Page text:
Dr. Boespflug has had the opportunity to travel the world. His international activities include teaching and lecturing in Oslo, Norway; presenting a paper and performing at the annual Crescendo International meeting in Berlin, Germany; and presenting solo recitals in Madrid, Spain and Prague, Czech Republic.
Recently, Dr. Boespflug traveled alongside faculty members Marlin Owen and Robert Feller to China to present master classes and performances in Beijing, Xian, Changsha, and Zhengzhou. While there, he performed "Rhapsody in Blue" with Hunan Province Symphony Orchestra.
As a writer, Dr. Boespflug contributed a chapter to the book Bridging the Gap: Popular Music and Music Education (edited by Carlos Xavier Rodriguez). The book features the views of top university music educators from around the country on the use of popular music in music education. He also contributed an article on popular music in educational settings for the MENC (National Association for Music Education) journal.
Currently, he is very involved with NASM (National Association of Schools of Music), serving as an accreditation visit team leader and consultant. As an accreditation visitor, he is tasked with assessing university music departments around the country. As a consultant, he lends advice to university music program administrators with regard to accreditation, program expansion, and a variety of related topics.
Faith in Action
Looking back on his pursuit of a music education, he recognizes that God worked in both clear and subtle ways to direct his path. "Going to Eastman was completely God-directed; I had a clear sense from the Lord as to where I should apply for graduate studies and the doors opened. In Rochester, we found a great church to attend. I served as the church organist for three years, which helped pay the bills, and the church family turned out to be a wonderful support for our family. That—combined with being a recipient of a very generous fellowship from Eastman –made it clear that we were where God wanted us to be." Following his doctoral studies Dr. Boespflug took a job at Houghton College, a Christian college in upstate New York. "While in graduate school, I would pray daily for God's will in regard to a teaching position. Though I had the possibility of other opportunities elsewhere, when the opportunity at Houghton College arose it seemed that God had been calling me into Christian higher education all along."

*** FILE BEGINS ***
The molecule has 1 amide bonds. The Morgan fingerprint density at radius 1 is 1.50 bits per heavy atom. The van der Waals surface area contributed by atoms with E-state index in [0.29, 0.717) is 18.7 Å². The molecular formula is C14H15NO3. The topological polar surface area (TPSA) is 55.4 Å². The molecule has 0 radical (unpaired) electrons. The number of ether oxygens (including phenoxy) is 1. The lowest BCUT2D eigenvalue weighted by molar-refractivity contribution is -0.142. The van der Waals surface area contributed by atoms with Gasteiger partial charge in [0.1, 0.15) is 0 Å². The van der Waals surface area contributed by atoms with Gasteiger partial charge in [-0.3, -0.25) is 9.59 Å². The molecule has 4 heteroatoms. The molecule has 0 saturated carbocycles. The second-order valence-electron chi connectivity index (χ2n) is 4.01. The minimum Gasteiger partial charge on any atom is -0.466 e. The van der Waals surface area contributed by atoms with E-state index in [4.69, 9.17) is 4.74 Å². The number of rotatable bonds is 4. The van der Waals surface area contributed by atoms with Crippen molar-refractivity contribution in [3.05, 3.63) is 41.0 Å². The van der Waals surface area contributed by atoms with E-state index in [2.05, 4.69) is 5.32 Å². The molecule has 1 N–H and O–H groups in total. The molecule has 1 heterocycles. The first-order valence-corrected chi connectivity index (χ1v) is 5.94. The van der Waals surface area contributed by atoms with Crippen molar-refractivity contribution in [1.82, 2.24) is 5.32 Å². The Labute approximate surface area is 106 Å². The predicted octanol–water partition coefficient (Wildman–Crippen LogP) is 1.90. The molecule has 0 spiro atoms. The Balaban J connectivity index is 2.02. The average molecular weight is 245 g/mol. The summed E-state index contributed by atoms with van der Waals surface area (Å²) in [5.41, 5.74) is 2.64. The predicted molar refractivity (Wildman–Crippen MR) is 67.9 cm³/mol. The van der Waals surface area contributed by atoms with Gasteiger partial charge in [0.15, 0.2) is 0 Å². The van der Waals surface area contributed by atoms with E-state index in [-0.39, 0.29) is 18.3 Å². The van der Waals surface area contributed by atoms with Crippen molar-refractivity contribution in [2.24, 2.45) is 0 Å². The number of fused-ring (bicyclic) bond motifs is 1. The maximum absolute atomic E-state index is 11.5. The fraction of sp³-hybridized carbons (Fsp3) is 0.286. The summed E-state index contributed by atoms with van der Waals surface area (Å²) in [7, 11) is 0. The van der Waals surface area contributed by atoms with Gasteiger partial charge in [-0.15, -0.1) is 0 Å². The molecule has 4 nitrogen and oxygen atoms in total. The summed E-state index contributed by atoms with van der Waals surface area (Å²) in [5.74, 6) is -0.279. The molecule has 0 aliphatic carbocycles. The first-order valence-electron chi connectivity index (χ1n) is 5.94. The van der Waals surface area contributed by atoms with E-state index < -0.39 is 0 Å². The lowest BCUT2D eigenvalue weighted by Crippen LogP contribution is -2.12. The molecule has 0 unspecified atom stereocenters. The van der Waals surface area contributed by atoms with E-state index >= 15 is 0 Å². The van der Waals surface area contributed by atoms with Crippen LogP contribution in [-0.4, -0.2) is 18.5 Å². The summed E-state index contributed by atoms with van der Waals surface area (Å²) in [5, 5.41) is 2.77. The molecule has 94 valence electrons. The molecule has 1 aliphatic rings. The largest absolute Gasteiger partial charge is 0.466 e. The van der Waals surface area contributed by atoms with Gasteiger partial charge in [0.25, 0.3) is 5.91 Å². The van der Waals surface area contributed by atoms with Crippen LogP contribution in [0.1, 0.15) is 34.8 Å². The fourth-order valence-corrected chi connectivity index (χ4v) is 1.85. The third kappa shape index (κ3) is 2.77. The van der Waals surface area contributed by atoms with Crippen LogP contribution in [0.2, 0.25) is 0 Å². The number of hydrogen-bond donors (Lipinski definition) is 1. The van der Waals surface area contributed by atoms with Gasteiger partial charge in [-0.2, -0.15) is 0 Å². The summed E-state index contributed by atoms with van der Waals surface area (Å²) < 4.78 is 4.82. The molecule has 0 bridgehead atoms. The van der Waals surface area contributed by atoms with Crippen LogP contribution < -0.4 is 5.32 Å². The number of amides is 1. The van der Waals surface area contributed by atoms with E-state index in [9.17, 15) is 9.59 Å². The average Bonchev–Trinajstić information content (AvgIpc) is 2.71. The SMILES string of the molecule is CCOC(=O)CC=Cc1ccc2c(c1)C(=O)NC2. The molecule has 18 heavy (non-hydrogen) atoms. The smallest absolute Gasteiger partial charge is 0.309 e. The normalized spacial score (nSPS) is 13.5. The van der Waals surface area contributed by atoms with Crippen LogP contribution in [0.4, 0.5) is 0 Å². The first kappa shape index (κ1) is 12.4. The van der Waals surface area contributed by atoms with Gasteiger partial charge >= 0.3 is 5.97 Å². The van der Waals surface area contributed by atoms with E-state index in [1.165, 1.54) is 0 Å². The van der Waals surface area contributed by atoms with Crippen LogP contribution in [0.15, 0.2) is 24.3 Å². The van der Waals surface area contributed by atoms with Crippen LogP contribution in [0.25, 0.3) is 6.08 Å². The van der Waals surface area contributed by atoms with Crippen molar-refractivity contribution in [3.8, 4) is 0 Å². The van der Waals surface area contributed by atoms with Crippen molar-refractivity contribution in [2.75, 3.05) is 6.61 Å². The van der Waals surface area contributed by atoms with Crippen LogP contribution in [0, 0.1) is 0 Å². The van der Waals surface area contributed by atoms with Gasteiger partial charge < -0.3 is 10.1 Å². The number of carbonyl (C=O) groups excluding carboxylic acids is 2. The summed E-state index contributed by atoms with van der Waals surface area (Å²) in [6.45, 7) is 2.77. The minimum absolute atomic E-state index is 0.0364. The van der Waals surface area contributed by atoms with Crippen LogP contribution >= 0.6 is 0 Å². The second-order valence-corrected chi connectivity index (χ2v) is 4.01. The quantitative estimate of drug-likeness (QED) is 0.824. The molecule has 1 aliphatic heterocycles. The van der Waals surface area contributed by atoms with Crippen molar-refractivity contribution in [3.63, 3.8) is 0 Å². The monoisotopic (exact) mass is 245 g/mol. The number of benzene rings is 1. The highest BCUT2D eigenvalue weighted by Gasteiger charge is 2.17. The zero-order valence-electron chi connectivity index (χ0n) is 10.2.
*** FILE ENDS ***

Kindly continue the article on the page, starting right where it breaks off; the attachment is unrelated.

Dr. Boespflug has been the director of the Conservatory since 2001. Before coming to Biola, he was the director of the School of Music at Houghton College where he served on the faculty for 15 years. Dr. Boespflug takes deep satisfaction from being able to enjoy relationships with students, faculty, staff, donors, and the broader Conservatory constituency. He is especially appreciative of his relationships with the faculty members. "I enjoy my conversations with faculty, considering the direction of their programs, the content of their instruction, their professional development, their thoughts about integration, and their dreams for the future. We talk about our students and programs, but we also talk about their lives and their personal hopes and dreams. I am thankful that I can participate in some small way in the multi-faceted lives of our faculty."
Partnering with the faculty, Dr. Boespflug has a vision for the Conservatory that includes a deeper sense of community as the body of Christ, the pursuit of a higher level of artistic achievement by both faculty and students, and a commitment to the cultivation of an atmosphere of integration in performance and the classroom. "I've always been pleased with our mission statement, and hope we can continue to pursue the goals therein."